Description

CROSS REFERENCE TO RELATED APPLICATION
The present application claims benefit to Provisional Patent Application Ser. No. 62/381,429, filed on Aug. 30, 2016 and titled MULTI-POINT LOCKING SYSTEM, the entire disclosure of which is hereby incorporated by reference herein.
TECHNICAL FIELD
Various aspects of the instant disclosure relate to hardware for fenestration products, such as sliding glass patio doors. In some specific examples, the disclosure concerns a multi-point lock mechanism for a fenestration assembly.
BACKGROUND
In many instances, unlawful intrusion into a home or building is gained through a standard fenestration product, such as a sliding door. Accordingly, it is very important that the door include a lock mechanism for securely locking the product in a closed position. It is also important that the lock mechanism provides security without sacrificing durability, practicality, simplicity and economic feasibility. Examples of prior art lock mechanisms are described in U.S. Pat. No. 6,327,879 issued to Malsom et al. on Dec. 11, 2001.
SUMMARY
Various aspects of the disclosure relate to two-point lock assembly, also described as a multi-point lock assembly, for engaging with multiple latch assemblies in a reliable manner. Some examples also include features for providing such multi-point lock assemblies with integrated sensor functionality (e.g., lock/unlock, open/close, secure/unsecure, or others). Some examples of the multi-point lock assemblies facilitate alignment with the latch assemblies by facilitating locating a pair of catches of a strike assembly in relatively close proximity to one another in comparison to other designs (e.g., such as those described in U.S. Pat. No. 6,327,879 issued to Malsom et al. on Dec. 11, 2001). Still further examples help avoid automatic/inadvertent lock actuation.
While multiple, inventive examples are specifically disclosed, various modifications and combinations of features from those examples will become apparent to those skilled in the art from the following detailed description. Accordingly, the disclosed examples are meant to be regarded as illustrative in nature and not restrictive.
BRIEF DESCRIPTION OF THE DRAWINGS
FIG. 1 is a schematic view of a fenestration assembly, according to some examples.
FIG. 2 is a perspective view of a portion of the fenestration assembly indicated in FIG. 1 with a first panel partially opened or ajar, according to some examples.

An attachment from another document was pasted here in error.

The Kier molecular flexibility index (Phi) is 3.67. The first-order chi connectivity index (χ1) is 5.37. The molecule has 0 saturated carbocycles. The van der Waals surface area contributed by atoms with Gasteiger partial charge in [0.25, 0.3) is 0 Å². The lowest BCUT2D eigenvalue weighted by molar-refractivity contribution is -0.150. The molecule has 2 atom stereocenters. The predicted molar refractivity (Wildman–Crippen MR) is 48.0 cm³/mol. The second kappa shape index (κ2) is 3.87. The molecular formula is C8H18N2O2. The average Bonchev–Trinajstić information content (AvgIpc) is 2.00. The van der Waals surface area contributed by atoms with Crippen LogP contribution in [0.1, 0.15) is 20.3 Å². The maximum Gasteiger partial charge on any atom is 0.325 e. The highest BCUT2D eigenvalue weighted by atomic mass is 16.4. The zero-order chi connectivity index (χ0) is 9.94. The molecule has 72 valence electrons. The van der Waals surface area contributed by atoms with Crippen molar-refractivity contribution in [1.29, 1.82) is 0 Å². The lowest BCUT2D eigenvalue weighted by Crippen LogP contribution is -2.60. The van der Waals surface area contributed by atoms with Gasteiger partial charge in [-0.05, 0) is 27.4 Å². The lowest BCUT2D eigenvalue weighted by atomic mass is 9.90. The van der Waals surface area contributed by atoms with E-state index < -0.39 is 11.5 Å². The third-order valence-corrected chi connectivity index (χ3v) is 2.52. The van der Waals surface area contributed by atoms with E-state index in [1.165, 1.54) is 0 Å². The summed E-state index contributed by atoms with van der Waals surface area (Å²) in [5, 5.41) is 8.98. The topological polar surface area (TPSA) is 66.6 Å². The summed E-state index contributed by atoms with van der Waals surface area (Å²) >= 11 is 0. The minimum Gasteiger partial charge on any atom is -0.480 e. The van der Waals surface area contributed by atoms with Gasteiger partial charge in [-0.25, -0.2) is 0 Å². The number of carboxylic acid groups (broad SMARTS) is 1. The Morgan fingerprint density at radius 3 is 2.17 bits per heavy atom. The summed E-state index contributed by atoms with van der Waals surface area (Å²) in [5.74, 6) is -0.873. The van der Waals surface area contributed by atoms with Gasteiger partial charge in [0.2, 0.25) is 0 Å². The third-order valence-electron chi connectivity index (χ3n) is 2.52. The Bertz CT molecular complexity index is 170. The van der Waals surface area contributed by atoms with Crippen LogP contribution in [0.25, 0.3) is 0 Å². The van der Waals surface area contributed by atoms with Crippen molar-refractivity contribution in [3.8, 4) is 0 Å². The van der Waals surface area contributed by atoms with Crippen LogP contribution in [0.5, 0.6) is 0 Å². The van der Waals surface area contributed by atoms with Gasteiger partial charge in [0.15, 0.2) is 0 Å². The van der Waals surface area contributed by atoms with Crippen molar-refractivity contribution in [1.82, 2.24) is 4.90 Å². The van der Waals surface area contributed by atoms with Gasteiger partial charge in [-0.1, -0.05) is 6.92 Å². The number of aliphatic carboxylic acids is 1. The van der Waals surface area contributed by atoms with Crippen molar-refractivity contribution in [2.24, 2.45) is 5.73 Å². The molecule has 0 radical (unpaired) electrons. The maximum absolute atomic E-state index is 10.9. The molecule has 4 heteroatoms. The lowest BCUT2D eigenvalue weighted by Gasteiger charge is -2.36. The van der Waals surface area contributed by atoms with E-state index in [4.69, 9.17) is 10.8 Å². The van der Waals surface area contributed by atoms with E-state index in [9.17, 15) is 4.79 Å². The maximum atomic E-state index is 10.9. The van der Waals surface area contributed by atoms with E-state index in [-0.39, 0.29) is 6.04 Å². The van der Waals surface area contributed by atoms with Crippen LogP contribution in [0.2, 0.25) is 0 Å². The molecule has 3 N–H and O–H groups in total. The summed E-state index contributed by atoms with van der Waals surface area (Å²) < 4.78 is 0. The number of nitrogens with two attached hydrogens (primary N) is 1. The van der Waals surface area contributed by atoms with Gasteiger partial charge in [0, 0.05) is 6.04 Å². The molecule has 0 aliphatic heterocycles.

FIG. 3 shows the portion of the fenestration assembly indicated in FIG. 1 with portions removed for ease of visualization, according to some examples.
FIG. 4 is a side view of a lock assembly in an open state and FIG. 5 is a side view of the lock assembly in a closed state, according to some examples.
FIG. 6 is a side view of the lock assembly with a portion removed to show internal components of the lock assembly, according to some examples.
FIG. 7 is a front view of the lock assembly, according to some examples.
FIG. 8 is a bottom view of the lock assembly in an open state, according to some examples.
FIG. 9 is a side view of a first plate of the lock assembly, according to some examples.
FIG. 10 is a side view of a second plate of the lock assembly, according to some examples.
FIG. 11 shows a pin, or post, that is used in the examples of the Figures to help secure the first and second plates together and to facilitate pivotal attachment of various components of the lock assembly to the housing, according to some examples.
FIG. 12 is a view oriented from the side of a first catch of the lock assembly,
FIG. 13 is a view oriented generally from the back of the first catch, and
FIG. 14 is a view oriented generally from the front of the first catch, according to some examples.
FIG. 15 is a side view of a cam gear of the lock assembly and FIG. 16 is a view oriented generally from the front of the cam gear, according to some examples.
FIG. 17 is a side view of a reversal gear of the lock assembly and FIG. 18 is a view oriented generally from a front end view of the reversal gear, according to some examples.
FIG. 19 is a side view of a lock cam of the lock assembly and FIG. 20 is a view oriented generally from a front end view of the lock cam, according to some examples.
FIG. 21 is a side view of a link of the lock assembly and FIG. 22 is a view oriented generally from in front of the link, according to some embodiments.
FIG. 23 is a side view of a spring of the lock assembly and FIG. 24 is a view oriented generally from on top of the spring, according to some embodiments.
FIG. 25 is a first side view, FIG. 26 is a front view, and FIG. 27 is a second side view of an interior lock operator of the lock assembly, according to some embodiments.
FIG. 28 is an isometric view and FIG. 29 is a side view of the accessory bar of the lock assembly, according to some examples.
FIG. 30 is an isometric view of a first strike of the locking system, according to some examples.